In this tutorial, we will give an overview of the cryptographic approach that has many benefits but also several drawbacks. A major sociological problem with the cryptographic approach is that cryptographic and data mining communities are currently distinctly separated. On the one hand, without a special cryptographic training one is tended to propose protocols for PPDM that are not as secure or at least not as efficient as the up-to-date cryptographic protocols. On the other hand, without special training in data mining, one can often try to solve the wrong problem.
In particular, the security definitions for different PPDM tasks are application-dependent and have their roots in data mining.
A major technical problem is that data mining tasks routinely deal with huge amounts of data. Mining this data, even without any privacy concerns, is non-trivial. Cryptography, even on much smaller amounts of data, is also non-trivial. Mixing the two usually results in PPDM solutions that are very complicated, and --- most importantly --- unlikely to be practical. Given this, it is important, in a collaboration between two communities, to come up with security definitions for PPDM that potentially have efficient cryptographic implementations.
Preliminary list of topics:
Target audience: Data mining/Machine learning community interested in privacy aspects. No or minimal knowledge of cryptography is assumed.
Xintao Wu, University of North Carolina at Charlotte, USA
- What is PPDM?
- Brief overview of two approaches: randomization, cryptographic
- Randomization is used when database is given out to perturb its
entries. Efficient but limited, less security
- Cryptography is used when database is not given out, but clients
access the database maintainer for their mining tasks. Needs a
server, computationally intensive, but in principle allows to solve
all tasks and guaranteed security is higher
- Short overview of modern cryptographic thinking:
- 1980's: coming up with right definitions + proofs of concept =
solving the problems (at least in theory)
- 1990's + 2000's: designing efficient protocols for many interesting
- Cryptographic techniques in PPDM:
- Homomorphic public-key cryptography
- Examples, definitions. Use in simple PPDM protocols: scalar
- Secure two-party computation
- Examples, definitions. Use in complex PPDM protocols: ID2, ...
- Secure multi-party computation
- Examples, definitions. Use in multi-party PPDM protocols.
Privacy is becoming an increasingly important issue in many data mining applications.
A considerable amount of work on privacy preserving data mining has been investigated recently.
In the first part of the tutorial, we survey recent proposed approaches on randomization based privacy preserving data mining for numerical data: the additive noise based, the random rotation based, and the condensation based perturbation approaches, etc.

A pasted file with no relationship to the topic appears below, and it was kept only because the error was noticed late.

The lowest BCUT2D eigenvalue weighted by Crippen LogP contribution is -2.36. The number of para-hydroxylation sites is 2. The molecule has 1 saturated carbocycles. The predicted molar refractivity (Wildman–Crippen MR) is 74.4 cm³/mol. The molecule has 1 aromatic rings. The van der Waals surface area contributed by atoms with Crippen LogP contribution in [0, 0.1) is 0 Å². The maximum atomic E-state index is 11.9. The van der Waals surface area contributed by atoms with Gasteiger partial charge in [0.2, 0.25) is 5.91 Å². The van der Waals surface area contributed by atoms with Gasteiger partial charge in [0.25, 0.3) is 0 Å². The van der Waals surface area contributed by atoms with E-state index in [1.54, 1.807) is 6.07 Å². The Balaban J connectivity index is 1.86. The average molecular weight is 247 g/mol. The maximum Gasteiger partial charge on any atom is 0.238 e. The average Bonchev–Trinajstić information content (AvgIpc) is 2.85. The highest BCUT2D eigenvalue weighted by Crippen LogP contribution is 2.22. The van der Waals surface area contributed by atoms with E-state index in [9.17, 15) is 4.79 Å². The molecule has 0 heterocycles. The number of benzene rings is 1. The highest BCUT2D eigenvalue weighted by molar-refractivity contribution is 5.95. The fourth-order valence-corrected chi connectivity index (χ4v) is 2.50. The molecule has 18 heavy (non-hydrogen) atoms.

In the second part of the tutorial, we will discuss the limitations of each above approach and show various potential attacking methods which may be exploited by attackers to breach individual privacy.
More specifically, we will present reconstruction techniques based on Spectral Filtering, Singular Value Decomposition, and Principle Component Analysis from the additive noise randomized data.
For the random rotation based perturbation approach, we will show how an Independent Component Analysis based reconstruction method can be used on the random rotation perturbed data to breach privacy when a (small) subset of sample data are a-priori known by attackers.
Finally, we will briefly discuss randomization based privacy preserving data mining methods for categorical data (e.g., market basket data as a special case).
Brief outline of the tutorial:
Overview of law and regulation on data sharing and data privacy.
Overview of randomization approaches for numerical data: density distribution reconstruction, rotation based transformation, general linear transformation, and condensation based method.
Detailed discussion of potential attacking methods: Spectral Filtering, PCA, SVD, and ICA.
Overview of randomization approaches for categorical data.
Summary and future directions
Pointers to more advanced material and resources
Registered conference participants can freely attend all tutorials.
Tutorials and Workshop Chairs
|Inst. of Software Systems
||Dept. of Math and Computer Science
|Tampere University of Technology
||University of Antwerp
|P.O. Box 553
|FI-33101 Tampere, Finland
||B-2020 Antwerpen, Belgium
|Tel: +358 3 3115 3362
||Tel: +32 3 265 3264
|Fax: +358 3 3115 2913
||Fax: +32 3 265 3777